Thanks for all the work that has gone into making Cinder work on Linux. I have built and run various samples on the TK1 using
gcc, but would like to use
clang for my own project, as I take advantage of some C++14 features (mainly
std::make_unique) and would like to have a consistent compiler between Linux and OSX.
I am running into trouble when building the Cinder library with
clang on the TK1. The TK1’s
apt-get has an outdated version of clang, so we need to download a prebuilt binary, as discussed in the wiki instructions. Once downloaded, I copied the contents of the clang directory to
/usr/local/ so I could run the
clang/clang++ commands on my TK1. Unfortunately, they aren’t able to find their own standard library when building, so compiling the first Cinder file (
Area.cpp) throws a fatal compile error in the gcc-4.8 standard library (
no member named 'gets' in the global namespace).
I assume there is some step I can take to install libc++ on my TK1 such that clang will be able to find it and build against it. I just don’t know how to take that step.
I wouldn’t recommend going down the
libc++ road on Linux. The main problem is that
libc++ are still not 100% compatible. This means that you can run in a lot of issues if you try to mix binaries that where compiled with different versions of the standard library. The safest path would be to stick with the default for each platform,
libc++ for OS X and
libstdc++ for Linux.
Clang on Linux should work nicely with
libstdc++ but it seems you have run into a known ( see here for example ) bug that manifests with certain version combinations of
libstdc++ and Clang.
What I would recommend and this is on the top of my head since I haven’t been on the TK1 for a while would be to try first to install a newer version of
4.8 that ships with the TK1 is really old so I would at least try to install 4.9 which should be as easy as :
sudo add-apt-repository ppa:ubuntu-toolchain-r/test sudo apt-get update sudo apt-get install g++-4.9
Just make sure you that the symlink from
/usr/bin/g++ then points to
/usr/bin/g++4.9 ( if not create it yourself ) and retry to compile Cinder with Clang.
libstdc++ version that ships with
g++4.9 will do the trick for you.
That update (which did require manual symlinking) allowed me to get close to compiling with the same code on Ubuntu as OSX. I think I’m down to managing header includes at this point.
After updating, I made sure to use c++14 with cmake (still the older flag in this version of g++) and my earlier errors/werrors went away.
cmake ../.. -DCMAKE_BUILD_TYPE=Release -DCMAKE_CXX_FLAGS="-std=c++1y"
Alright, I able compile and link executable files using clang. However, it is not possible to run the built executable.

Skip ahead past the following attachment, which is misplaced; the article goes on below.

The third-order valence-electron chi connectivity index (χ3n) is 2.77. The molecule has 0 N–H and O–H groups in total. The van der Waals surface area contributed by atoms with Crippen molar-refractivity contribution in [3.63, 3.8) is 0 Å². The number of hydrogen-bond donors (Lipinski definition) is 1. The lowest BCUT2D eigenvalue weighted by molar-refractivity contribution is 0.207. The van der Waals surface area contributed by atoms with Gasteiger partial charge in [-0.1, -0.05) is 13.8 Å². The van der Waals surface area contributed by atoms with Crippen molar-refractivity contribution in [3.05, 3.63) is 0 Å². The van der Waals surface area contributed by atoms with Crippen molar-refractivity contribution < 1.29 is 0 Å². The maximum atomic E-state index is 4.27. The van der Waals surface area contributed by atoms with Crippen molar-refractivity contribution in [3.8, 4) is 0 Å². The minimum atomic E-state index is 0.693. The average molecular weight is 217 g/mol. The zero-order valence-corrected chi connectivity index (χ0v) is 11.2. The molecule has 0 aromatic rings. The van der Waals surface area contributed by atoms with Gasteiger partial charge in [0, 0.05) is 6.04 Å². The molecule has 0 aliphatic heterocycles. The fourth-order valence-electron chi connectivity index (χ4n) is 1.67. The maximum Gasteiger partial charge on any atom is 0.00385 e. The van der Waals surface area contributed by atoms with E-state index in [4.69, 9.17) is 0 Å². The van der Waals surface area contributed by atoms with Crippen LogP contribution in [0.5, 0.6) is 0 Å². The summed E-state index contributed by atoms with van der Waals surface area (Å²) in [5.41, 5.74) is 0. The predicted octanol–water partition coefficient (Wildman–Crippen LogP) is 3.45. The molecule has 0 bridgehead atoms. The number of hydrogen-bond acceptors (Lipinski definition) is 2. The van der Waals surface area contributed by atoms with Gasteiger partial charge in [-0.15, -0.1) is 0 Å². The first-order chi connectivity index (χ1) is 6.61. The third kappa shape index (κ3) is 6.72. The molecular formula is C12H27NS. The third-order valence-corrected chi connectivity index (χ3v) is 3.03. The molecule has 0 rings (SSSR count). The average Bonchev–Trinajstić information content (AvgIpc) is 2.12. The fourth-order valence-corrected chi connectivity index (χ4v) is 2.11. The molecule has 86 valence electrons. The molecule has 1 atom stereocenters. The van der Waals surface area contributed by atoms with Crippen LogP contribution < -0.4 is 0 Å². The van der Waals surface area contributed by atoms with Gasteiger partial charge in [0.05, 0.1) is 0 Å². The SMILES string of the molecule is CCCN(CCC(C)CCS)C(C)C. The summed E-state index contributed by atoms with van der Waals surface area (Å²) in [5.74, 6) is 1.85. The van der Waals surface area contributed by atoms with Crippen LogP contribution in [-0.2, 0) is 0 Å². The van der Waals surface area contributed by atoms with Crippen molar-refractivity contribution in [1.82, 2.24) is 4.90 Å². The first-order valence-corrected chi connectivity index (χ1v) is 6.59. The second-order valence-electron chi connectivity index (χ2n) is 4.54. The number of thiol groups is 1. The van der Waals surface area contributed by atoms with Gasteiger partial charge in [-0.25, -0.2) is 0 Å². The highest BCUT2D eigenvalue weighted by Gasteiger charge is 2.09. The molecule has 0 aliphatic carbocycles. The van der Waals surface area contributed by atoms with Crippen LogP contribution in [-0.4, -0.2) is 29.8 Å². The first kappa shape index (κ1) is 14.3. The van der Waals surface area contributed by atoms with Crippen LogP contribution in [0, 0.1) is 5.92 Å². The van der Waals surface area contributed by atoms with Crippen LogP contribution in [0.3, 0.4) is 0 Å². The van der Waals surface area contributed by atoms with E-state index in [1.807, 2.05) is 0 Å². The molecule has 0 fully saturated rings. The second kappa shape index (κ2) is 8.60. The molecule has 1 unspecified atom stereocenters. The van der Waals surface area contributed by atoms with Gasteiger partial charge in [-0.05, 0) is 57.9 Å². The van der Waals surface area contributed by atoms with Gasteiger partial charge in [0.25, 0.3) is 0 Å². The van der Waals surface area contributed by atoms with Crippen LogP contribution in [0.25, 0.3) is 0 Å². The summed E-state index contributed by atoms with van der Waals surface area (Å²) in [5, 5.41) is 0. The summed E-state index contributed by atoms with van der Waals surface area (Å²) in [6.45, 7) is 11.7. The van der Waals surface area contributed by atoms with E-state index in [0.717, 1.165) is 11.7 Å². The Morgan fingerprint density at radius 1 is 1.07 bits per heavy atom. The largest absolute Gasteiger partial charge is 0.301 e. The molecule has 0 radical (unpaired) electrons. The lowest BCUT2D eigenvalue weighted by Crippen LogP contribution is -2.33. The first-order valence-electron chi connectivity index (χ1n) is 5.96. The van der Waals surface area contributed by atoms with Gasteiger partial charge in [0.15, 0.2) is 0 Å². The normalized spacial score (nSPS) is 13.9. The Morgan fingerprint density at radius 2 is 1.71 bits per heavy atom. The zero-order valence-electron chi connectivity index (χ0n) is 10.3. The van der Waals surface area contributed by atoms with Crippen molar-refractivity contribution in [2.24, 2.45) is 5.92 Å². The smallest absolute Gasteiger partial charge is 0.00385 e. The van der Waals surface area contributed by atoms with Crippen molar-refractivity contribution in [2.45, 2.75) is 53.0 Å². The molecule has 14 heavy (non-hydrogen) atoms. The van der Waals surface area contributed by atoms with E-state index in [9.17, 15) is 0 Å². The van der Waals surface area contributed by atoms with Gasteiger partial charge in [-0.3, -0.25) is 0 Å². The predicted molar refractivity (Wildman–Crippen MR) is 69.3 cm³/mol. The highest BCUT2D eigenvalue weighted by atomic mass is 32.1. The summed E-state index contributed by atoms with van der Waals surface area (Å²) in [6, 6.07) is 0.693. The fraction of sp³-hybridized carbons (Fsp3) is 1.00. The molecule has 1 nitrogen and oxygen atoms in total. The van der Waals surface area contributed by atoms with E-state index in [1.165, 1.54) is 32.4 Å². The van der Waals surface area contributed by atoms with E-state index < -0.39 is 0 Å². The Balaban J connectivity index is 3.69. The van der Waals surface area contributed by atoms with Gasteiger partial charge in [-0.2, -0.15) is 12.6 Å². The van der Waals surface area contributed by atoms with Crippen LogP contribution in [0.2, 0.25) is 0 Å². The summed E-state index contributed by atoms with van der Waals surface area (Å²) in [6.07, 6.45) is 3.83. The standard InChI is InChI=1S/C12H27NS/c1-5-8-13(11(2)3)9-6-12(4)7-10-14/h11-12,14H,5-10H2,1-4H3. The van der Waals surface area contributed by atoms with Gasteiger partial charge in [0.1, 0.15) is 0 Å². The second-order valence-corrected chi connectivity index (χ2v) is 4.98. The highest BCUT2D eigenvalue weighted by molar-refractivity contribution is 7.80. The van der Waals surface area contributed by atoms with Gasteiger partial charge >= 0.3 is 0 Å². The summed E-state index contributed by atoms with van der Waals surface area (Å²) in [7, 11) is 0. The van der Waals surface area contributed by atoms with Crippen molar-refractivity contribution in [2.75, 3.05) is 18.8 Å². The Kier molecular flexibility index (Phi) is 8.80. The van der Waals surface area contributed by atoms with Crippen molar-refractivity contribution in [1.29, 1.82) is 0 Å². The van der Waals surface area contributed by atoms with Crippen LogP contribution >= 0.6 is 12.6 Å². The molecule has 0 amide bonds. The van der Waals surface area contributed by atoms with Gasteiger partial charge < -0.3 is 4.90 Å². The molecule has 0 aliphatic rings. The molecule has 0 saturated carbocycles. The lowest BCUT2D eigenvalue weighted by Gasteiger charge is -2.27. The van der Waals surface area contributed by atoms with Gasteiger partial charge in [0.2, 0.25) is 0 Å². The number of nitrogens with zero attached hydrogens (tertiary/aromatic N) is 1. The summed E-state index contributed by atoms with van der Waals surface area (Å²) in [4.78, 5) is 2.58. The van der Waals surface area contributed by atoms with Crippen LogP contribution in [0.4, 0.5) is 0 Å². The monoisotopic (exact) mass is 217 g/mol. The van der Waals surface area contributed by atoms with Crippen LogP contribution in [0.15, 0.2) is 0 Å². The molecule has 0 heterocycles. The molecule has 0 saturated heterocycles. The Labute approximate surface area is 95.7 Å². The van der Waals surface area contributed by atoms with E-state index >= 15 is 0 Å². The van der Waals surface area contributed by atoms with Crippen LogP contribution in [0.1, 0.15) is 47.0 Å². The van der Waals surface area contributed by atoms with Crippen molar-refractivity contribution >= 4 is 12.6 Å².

I tried building both my new program and the ParticleSphereGPU sample with clang as follows:
mkdir build/Release && cd build/Release
cmake ../.. -DCMAKE_BUILD_TYPE=Release -DCMAKE_CXX_COMPILER=clang++ -DCMAKE_C_COMPILER=clang -DCMAKE_CXX_FLAGS="-std=c++14"
The resulting executable won’t run.
./application => “Permission denied”
sudo ./application => "command not found"
double-clicking in file browser => “Could not display ‘application’. There is no application installed for ‘executable’ files.”
I tried compiling with and without the c++14 flag with no difference. I rebuilt Cinder with clang before compiling the applications.
Is this possibly caused by my installation of clang living in
/usr/local/bin? Is there some way to raise the permission level on clang so it outputs runnable applications? Sample applications built with
gcc worked fine.
For sanity, I ran the
file command on my applications, which shows that they are
ELF 32-bit LSB executable, ARM applications. This matches the results of
file for gcc and clang, so they appear to be properly compiled applications.
sudo chmod a+x has no noticeable effect on the applications.
The non-executable executables were compiled on external media (an SD card) rather than the built-in disk on the TK1, while the samples that worked were built in a clone of cinder directly on the desktop. Could that be a source of errors? I was hoping to spare the device the huge amount of space needed for all of my project’s git repo and submodules.
If I build everything on the TK1’s main disk, it is able to run. I would love to know why that’s the case, but at the moment I’m satisfied that it works.
Cool that it worked out for you.
The errors you get when trying to run directly on the SD card are most probably related to the way it is mounted into the filesystem. Not much experience on this but it seems related to the SD card being mounted with the
noexec option and/or as FAT which means that the permissions are set during mounting and cannot be changed afterwards from commands like
It seems that there are some tricks around for overcoming this issue though. Most common seems to be to modify the
This should provide you with some hints to start with.